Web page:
Andy Fish, technical specialist for 3M’s Transportation Safety Division, looks at how to encourage innovation in a regulated market.
As someone who has sat on many standard setting committees and industry bodies, across several industries, I have often pondered why things are the way they are.
Standards play an important role in many industries; and in a market that is primarily focused on safety, they are critical. As such, standards set out to do many things, including providing a common description of product types, set minimum levels of performance, describe classes of useful performance, identify testing methods, and provide tools for the certification of products.
All the above are intended to ensure that the supplied product is suitable for purpose and enable the purchaser to make an informed decision based on a true comparison.
However, like all things, there are negative aspects to standards. While some of these are easily solved, others are not so straightforward.
Arguably the most challenging aspect is time. Standards take a long time to come to fruition, they are often many years in the making – and even small amendments can take an extraordinary length of time to be published. Meanwhile, many product manufacturers are improving their designs and finding new ways to improve performance with technology that did not exist when the underlying standard was first drafted. This lag ultimately means that the end user does not benefit for years, sometimes decades.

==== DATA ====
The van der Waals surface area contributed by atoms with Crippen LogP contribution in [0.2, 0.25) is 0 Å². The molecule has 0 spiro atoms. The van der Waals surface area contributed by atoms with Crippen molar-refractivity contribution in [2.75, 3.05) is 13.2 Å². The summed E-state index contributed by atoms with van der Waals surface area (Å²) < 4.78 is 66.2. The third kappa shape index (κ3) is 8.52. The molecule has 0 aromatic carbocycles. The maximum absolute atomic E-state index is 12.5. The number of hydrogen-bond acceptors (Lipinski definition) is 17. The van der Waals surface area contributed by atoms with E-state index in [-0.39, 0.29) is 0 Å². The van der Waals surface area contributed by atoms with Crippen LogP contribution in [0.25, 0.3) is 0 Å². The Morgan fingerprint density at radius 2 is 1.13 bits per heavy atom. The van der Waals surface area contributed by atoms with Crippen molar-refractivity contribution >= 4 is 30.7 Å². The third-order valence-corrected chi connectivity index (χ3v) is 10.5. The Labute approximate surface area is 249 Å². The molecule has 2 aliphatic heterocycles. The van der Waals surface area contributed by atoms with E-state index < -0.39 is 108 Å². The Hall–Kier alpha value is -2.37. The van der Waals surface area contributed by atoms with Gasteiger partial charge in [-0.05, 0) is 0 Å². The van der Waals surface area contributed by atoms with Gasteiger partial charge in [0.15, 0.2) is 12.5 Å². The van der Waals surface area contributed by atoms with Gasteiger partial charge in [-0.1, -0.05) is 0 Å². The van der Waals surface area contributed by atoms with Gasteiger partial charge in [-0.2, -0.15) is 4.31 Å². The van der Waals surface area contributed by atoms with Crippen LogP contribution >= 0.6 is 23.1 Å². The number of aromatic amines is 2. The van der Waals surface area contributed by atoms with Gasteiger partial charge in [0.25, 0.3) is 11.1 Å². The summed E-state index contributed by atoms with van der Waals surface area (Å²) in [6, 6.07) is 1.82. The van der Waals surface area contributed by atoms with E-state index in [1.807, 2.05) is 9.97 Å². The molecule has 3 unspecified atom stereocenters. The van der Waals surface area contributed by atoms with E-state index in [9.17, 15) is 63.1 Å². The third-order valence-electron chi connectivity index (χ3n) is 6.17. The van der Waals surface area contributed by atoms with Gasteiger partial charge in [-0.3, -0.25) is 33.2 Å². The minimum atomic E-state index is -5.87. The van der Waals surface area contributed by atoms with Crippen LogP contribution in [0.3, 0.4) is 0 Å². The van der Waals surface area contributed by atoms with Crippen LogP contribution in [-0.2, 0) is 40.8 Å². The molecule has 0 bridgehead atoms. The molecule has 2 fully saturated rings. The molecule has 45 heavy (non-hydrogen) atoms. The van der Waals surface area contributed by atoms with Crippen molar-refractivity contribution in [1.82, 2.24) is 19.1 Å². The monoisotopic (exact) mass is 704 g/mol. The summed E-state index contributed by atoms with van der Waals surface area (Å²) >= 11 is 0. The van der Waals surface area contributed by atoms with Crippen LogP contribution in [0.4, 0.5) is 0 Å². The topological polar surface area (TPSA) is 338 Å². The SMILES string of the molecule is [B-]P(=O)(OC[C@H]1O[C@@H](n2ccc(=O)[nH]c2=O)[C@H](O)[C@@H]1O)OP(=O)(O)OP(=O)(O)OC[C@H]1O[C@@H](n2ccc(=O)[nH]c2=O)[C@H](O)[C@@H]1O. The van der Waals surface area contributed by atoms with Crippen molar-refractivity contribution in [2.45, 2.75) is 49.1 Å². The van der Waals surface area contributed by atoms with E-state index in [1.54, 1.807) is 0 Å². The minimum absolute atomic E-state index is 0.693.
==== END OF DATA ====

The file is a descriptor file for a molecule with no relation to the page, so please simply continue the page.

Sometimes standards are worded in such a way that they actively exclude new innovations by calling out a specific technology rather than a performance characteristic. As an example, the current standard for permanent traffic signs contains tables for the performance of retroreflective sheeting, one of which specifically refers to materials constructed with glass beaded reflectors. Specifying a technology in this way prevents new technologies being used. After all it should not matter how the material is constructed the end user probably does not care if it is made with glass beads or fairy dust. What matters is how it performs. Does it do the job it is supposed to do?
These things happen because people tend to think about what they know, the current state-of-the-art solution. To paraphrase Henry Ford, if you asked people what they wanted 100 or so years ago they would not have said “a car” they would have said “a faster horse that eats less hay” as this is what they knew at the time. The underlying need was to get from A to B, cheaply and quickly.
When authoring standards, we need to be focused on the purpose of the product and, most importantly, what that means to the end user, NOT what is currently possible with today’s technology, and NOT what the majority of manufacturers can make.
Of course, there are ways to accelerate the implementation of new technologies by conducting trials and creating test beds, for example, but this requires more cooperation from all parties.
Manufacturers need to clearly identify the benefits of their nascent technology and purchasers need to be clear on their needs alongside being more open to try something different that might just be more effective.
While we cannot predict the future, we can do much more to ensure that the consumer gets the best possible product by focusing on what the customer needs, not the industry’s current capability.